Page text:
Haim Ronen's picture

The more we spend on cables, the more differences we hear.

Harry, Virginia's picture

For years I denied the notion that there might be any significant differences between interconnects and speaker cables. Several years ago I replaced my trusty AR-3A speakers with PSB Stratus Goldis. My local audio purveyer installed the speakers (saving me from a major hernia) and left an assortment of audio cables to evaluate at my leisure. After speaker break-in my wife and I spent many hours evaluating first the speaker cables and then the various interconnects. To my chagrin and my spouses delight (she loves it whenever I admit I'm wrong—probably 'cause it happens so rarely), we agreed that there were indeed audible differences among the cables. While we liked several of the top end models, our budget precluded purchasing them and we found that several midline products compared very favorably with the top end. Count me as a believer.

Jeffrey Michael - Seattle, WA's picture

Are you kidding me?!

Rico C.'s picture

Different, yes, but the costs are ree-deek-U-less.

Ray Garrison's picture

This is quite easy to test cheaply. Go to Home Depot or your local equivalent. Buy a few pieces of wire, similar gauge but different construction or materials. You can pick up several different 8 foot lengths for just a few dollars. Try them out. If you hear a difference, well, then you hear a difference. If you don't, then you've just saved yourself a bazillion dollars and a lifetime of never knowing whether you've got the best match for your system.

WalkerTM's picture

Dialectics, materials, windings seem to affect the sound quality to some degree. But I never found the change to be so dramatic that it has justified the outrageous cost of some cables. My system includes good cables but not overpriced ones I reserve those funds for better components.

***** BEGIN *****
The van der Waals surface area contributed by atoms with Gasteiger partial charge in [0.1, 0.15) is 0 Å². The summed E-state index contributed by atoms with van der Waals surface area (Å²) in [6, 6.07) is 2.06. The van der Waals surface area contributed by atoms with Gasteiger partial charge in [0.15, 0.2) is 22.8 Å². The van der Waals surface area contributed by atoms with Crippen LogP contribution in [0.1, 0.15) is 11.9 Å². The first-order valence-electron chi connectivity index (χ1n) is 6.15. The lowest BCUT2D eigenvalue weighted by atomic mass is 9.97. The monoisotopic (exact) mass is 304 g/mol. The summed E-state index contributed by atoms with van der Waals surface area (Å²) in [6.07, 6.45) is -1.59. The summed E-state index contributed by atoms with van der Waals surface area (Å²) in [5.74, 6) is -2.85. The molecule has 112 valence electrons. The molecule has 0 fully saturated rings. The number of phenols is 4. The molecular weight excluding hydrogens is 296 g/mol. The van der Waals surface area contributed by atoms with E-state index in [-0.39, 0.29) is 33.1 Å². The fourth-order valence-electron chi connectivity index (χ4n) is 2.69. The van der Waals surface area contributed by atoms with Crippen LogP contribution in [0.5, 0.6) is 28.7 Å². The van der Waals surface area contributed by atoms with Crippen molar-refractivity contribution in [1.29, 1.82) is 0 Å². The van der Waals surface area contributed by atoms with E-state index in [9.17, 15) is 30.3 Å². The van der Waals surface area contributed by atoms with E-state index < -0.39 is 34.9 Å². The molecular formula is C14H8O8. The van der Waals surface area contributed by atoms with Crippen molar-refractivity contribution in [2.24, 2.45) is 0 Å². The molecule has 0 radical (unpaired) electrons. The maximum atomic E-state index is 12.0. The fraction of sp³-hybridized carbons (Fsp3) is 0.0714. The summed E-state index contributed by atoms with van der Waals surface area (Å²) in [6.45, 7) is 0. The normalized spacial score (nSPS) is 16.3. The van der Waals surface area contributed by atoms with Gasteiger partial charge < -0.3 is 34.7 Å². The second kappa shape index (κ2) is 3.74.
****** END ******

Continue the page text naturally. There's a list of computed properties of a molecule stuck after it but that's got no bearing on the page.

Clay White's picture

In my experience, interconnects make a big difference. Speaker cables not so much.

Jose I.  Sanchez's picture

Yes, but only an audiophile can tell a difference.

Stereophonic's picture

i moved up from bell wire to 315 strand oxygen free cable and noticed a big difference in volume and sound stanging.

Randolph Schein's picture

After I upgraded to an Audio Research Reference preamp and VT200 amplifier, and had had them in my system for a while, I decided to audition new speaker cables and interconnects to see what a difference they would make. I went from Kimber balanced KCTG and double bi-wire 8TC to their all-silver Select balanced interconnects and speaker wire (single run), after trying a variety of different products in my system. The difference was simply amazing: less grain, better resolution, a more "open" sound, greater dynanics, and improved response at the frequency extremes. I know it boggles my mind to think that a very short run (5 feet) of speaker wire cost more than my Maggie 3.5s, but the sonic difference was well worth it for me, because my speakers and upstream components have the resolving power to enable me to hear the differences that equipment substitutions will reveal.

Martin Nars's picture

Silver is the best conducting material for audio signals.

David C Dickson's picture

I have over the years tried many different cables exotic or otherwise and have gone back to copper as pure as possible with eichmann connectors

Y.  Kerem Icelli's picture

Yes, they do and I don't like it! It is becoming a way for the wire makers to demand a lot more money for what they are producing. I'd love the idea of different sounding wires, too, if i were running a cable company.

bobaloo's picture

That is the dumbest question I have seen here in a long time.

A Mcalpine's picture

Even the spouse heard the improvements .But was it better?

Nick's picture

Of course! Why would you even have to pose this question to a Stereophile audience? I heard the difference the first time I replaced the ones that came with the component with low-end AudioQuests. I became further aware of how different each cable sounded after borrowing a half dozen or so from The Cable Company to evaluate and choose from. The differences can be nearly as great as between CD players, amps, and preamps but not as great as between speakers, phono cartridges, or turnable/tonearm combinations.

Al Matheson's picture

Most definitely,from the early days to the so many it gets confusing, try it with any two cables by yourself without somebody telling you what to hear. Amaze yourself.

ChiAudioNut's picture

Interconnects and particularly speaker cables can make a big difference in the sound of a system. However, the audio system must have fairly high resolving capability for cables to make a big difference. It makes no sense for someone to spend megabucks on cables if their source, preamp, amp and speakers aren't up to it. Cables should be viewed as a component and matched to the system accordingly.